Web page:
What are we looking for?
Canadian companies whose goodwill exceeds their market capitalization, suggesting non-cash losses are in their future.
A Wall Street Journal article earlier this month highlighted major U.S. companies that are carrying large amounts of goodwill on the asset side of their balance sheets.
A company creates goodwill when it makes an acquisition and pays more than the stated value of the tangible assets – such as cash, manufacturing plants and equipment – it gets in the deal. The "good" part of "goodwill" takes its name from the more warm and fuzzy value it may also acquire, like good customer and employee relationships.
If the company ultimately realizes it overpaid in the deal, it needs to write down its goodwill balance, creating multimillion- or multibillion-dollar losses. Goodwill "impairments," as they are called, have driven some of the largest losses in corporate history, including AOL Time Warner's $98.7-billion (U.S.) 2002 net loss.
When the company's goodwill is larger than the market capitalization investors are assigning to the entire company, it's a red flag that goodwill may have to be written down. (The Wall Street Journal noted that Hewlett-Packard and Boston Scientific were in this category at the end of 2011, and both subsequently did writeoffs.)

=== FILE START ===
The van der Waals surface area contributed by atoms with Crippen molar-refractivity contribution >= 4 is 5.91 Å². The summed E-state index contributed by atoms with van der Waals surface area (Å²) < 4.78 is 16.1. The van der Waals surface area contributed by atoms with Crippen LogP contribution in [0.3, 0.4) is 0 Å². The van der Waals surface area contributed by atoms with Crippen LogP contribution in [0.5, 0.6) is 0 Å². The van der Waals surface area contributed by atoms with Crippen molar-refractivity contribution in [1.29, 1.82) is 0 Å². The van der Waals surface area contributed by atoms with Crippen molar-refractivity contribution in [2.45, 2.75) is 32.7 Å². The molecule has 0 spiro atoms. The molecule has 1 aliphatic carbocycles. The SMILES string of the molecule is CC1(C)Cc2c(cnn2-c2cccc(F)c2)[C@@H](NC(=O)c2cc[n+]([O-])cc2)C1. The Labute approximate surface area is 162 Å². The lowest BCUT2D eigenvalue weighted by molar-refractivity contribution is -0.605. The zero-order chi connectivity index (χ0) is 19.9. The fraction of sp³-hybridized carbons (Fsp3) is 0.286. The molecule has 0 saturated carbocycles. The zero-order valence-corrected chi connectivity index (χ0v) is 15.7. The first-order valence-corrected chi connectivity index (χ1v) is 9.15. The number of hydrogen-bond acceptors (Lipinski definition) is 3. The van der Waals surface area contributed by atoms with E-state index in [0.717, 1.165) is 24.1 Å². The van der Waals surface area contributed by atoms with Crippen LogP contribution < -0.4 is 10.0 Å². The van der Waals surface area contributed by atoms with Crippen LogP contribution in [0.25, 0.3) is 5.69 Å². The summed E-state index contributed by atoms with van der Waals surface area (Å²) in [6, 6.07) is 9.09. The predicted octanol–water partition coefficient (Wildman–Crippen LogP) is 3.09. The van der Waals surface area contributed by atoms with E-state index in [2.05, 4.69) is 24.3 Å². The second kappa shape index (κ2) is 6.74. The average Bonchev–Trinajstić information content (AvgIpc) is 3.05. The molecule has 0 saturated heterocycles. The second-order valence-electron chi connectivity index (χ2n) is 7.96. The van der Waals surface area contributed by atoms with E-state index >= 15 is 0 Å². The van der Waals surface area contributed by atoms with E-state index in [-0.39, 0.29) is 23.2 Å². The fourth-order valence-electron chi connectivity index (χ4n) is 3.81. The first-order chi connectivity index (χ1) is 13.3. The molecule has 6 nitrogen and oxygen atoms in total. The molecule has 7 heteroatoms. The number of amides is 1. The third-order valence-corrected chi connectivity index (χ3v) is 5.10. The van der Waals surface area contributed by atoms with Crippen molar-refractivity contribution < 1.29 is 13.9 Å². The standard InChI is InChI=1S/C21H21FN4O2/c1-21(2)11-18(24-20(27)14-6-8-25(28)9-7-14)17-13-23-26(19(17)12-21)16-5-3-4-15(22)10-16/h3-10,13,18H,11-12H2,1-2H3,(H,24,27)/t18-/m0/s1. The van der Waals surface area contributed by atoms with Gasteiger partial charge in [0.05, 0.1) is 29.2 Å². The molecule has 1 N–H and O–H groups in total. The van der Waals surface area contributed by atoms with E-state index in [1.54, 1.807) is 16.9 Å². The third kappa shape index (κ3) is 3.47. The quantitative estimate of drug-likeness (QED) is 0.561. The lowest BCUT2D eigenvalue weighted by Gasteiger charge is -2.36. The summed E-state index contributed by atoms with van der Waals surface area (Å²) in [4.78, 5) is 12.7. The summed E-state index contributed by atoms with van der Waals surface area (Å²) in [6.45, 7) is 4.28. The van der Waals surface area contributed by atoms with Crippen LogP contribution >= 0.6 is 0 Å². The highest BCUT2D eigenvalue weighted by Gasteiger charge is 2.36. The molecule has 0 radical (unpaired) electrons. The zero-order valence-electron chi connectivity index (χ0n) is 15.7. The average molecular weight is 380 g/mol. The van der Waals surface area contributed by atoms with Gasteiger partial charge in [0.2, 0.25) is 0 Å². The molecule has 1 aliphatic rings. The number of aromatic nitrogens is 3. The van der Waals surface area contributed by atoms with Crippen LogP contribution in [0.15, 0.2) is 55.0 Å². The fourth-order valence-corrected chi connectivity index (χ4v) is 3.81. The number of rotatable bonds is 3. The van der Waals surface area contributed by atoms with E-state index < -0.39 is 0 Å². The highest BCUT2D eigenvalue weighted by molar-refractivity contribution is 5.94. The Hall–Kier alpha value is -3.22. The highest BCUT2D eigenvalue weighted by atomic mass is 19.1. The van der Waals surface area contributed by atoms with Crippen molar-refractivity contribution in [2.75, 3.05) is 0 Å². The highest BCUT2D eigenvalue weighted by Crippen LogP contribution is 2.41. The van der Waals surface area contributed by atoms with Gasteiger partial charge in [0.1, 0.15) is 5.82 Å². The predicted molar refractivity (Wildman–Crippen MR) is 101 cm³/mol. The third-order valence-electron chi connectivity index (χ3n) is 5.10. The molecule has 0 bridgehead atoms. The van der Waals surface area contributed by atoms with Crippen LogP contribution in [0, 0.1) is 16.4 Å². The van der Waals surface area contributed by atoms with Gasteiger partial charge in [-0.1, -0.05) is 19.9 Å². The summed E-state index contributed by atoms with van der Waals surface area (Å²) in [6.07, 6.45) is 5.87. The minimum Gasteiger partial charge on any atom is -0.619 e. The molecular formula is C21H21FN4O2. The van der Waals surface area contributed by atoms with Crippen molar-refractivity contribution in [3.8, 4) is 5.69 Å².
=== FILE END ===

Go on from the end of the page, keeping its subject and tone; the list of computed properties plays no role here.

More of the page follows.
How we did it
We used Standard & Poor's Capital IQ database to run our screen. We started with the more than 1,500 companies listed on the Toronto Stock Exchange and asked for those whose goodwill amounts on their most recent balance sheets exceeded their market capitalizations.
What we found
There were 15 companies whose goodwill exceeded their market values as of Tuesday. The list has a number of familiar names that have made deals but have since fallen deeply out of favour, led by Yellow Media Inc. Two newspaper companies – Postmedia Network Canada Corp. and Glacier Media Inc. also make the list.
Only two companies have more than $1-billion (Canadian) in market value – Quebecor Inc. and Petrobank Energy and Resources Ltd.
Under International Financial Reporting Standards, Canadian public companies need to test goodwill for impairment at least once a year, and perhaps more often if "impairment indicators" are present. If a Canadian company announces an impairment loss in coming months, don't be surprised if it's on this list.